homeschooling · Threes to Sixes

Must-Have Early Literacy and Numeracy Materials

There are a lot of Montessori materials, many more then fit in a home! And yet, I have acquired MANY of them! But here is the short list of the reading and math materials/activities that I highly recommend for homeschooling ages 2-6!

Beginning Reading and Writing

  • Use ANY little toys or household items to play sound games (“Point to something that starts with the /b/ sound!” “What sounds do you hear at the end of the word, plant?”) until your child has phonetic awareness, meaning they can break a word down into a sequence of sounds.
  • Use magnetic letters to associate symbols with their most common phonetic sound. Ex. B and b make the /b/ sound.
  • Use a moveable alphabet (could be magnetic or not, but needs multiple of each lowercase letter) to play around together, reading and writing words phonetically. Ex. One person writes “jump” and the other person jumps.
  • Use a whiteboard or chalkboard to practice writing letters (and numbers)
  • Read aloud any and all books, signs, labels, etc.
  • Have paper and pencil always available for the children to freely practice drawing and writing. Help them write their favorite words. Model drawing and writing for the joy of it and for real purposes, such as grocery lists, letters to relatives, and todo lists.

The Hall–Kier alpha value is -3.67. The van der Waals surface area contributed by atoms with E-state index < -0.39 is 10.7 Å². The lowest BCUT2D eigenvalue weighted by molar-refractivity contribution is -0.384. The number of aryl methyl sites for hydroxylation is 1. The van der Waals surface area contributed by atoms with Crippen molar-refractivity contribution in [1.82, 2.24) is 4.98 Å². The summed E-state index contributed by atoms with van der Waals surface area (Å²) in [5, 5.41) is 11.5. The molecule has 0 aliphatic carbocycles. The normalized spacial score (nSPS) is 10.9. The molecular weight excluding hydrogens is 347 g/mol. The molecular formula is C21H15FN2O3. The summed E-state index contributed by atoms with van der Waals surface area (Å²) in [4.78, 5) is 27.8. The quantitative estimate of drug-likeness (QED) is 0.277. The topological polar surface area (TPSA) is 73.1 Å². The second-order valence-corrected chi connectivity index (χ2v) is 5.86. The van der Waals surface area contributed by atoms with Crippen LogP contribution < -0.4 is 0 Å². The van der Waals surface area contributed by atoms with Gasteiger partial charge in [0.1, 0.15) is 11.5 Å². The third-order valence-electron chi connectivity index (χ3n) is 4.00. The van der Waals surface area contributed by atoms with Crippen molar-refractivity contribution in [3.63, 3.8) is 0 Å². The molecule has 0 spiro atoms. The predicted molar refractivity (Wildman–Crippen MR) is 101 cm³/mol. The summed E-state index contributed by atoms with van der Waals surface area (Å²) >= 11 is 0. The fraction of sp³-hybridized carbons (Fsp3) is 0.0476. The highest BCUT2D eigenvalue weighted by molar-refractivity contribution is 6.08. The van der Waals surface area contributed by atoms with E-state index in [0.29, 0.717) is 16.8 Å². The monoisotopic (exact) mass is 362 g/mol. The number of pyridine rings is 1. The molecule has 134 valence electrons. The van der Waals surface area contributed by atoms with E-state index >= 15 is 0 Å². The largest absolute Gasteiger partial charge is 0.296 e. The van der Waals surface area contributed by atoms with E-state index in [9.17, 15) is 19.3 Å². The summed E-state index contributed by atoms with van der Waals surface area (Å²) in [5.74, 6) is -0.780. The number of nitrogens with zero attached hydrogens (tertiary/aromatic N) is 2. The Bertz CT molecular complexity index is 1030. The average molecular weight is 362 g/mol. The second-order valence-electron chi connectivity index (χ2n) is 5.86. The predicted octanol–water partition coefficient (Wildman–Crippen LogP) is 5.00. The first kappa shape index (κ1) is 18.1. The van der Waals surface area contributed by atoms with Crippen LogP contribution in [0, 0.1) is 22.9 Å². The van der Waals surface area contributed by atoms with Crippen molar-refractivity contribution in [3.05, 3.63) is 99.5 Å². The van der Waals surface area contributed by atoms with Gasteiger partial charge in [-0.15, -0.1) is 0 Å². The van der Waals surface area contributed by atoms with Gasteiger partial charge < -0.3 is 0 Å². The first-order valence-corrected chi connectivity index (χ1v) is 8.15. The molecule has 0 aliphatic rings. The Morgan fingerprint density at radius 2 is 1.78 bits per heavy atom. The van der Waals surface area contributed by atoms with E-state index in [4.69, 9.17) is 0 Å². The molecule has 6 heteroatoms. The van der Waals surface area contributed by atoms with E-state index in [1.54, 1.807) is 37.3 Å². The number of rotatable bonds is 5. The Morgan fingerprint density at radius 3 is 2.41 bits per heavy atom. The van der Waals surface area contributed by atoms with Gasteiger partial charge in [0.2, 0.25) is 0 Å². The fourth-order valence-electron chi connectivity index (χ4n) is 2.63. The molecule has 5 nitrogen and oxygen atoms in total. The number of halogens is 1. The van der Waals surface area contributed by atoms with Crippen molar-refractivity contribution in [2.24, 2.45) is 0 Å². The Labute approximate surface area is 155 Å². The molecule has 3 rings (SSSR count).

• Find any early readers your child wants to read, and help them as much as they need to make it a pleasant experience. If it’s not pleasant, wait a year and try again.
  • When they want to improve their handwriting, provide them with any normal handwriting practice book.

Beginning Math

  • Use Math-link cubes to PLAY, practice counting up to one hundred, and quiz each other on addition and subtraction within 20.
  • Use any base ten material (Montessori’s is golden beads, but any material that has ones, tens, and hundreds in their correct relative size works) to practice making numbers into the hundreds, and quizzing each other on addition and subtraction into the hundreds.
  • Use paper to make number labels to learn the symbols associated with the numbers, and if they need help understanding multi-digit numbers, buy some “hide zero cards”
  • Use a white board or chalk board to practice writing numbers and simple problems
  • PLAY with a calculator and measuring tools (thermometer, ruler, clock, scale)

Keep early math practice playful and when giving a problem always have math-link cubes or base ten blocks nearby for the child to use to work out the problem if needed.

Scope creep here, but I can’t help myself from also recommending the following resources, which all present math in a playful manner, teaching math through joy!

  • Numberblocks, BBC show for ages 3-99 that provides a super concrete way of thinking about numbers and basic math, all though short songs and playful stories.
  • Life of Fred, a super quirky low-demand math curriculum (K-12) that presents math only as it’s needed by the main character. It’s a funny story to read as a family, and learn some math without really trying.
  • Hopscotch Count By Songs (or other Skip Counting songs or videos) – listening to these on repeat for a while provides a great foundation for understanding and memorizing single-digit multiplication
  • Beast Academy, a rigorous problem-solving focused math curriculum (grades 1-5) that presents a topics through fun comic book style stories.

What did I miss? 🙂

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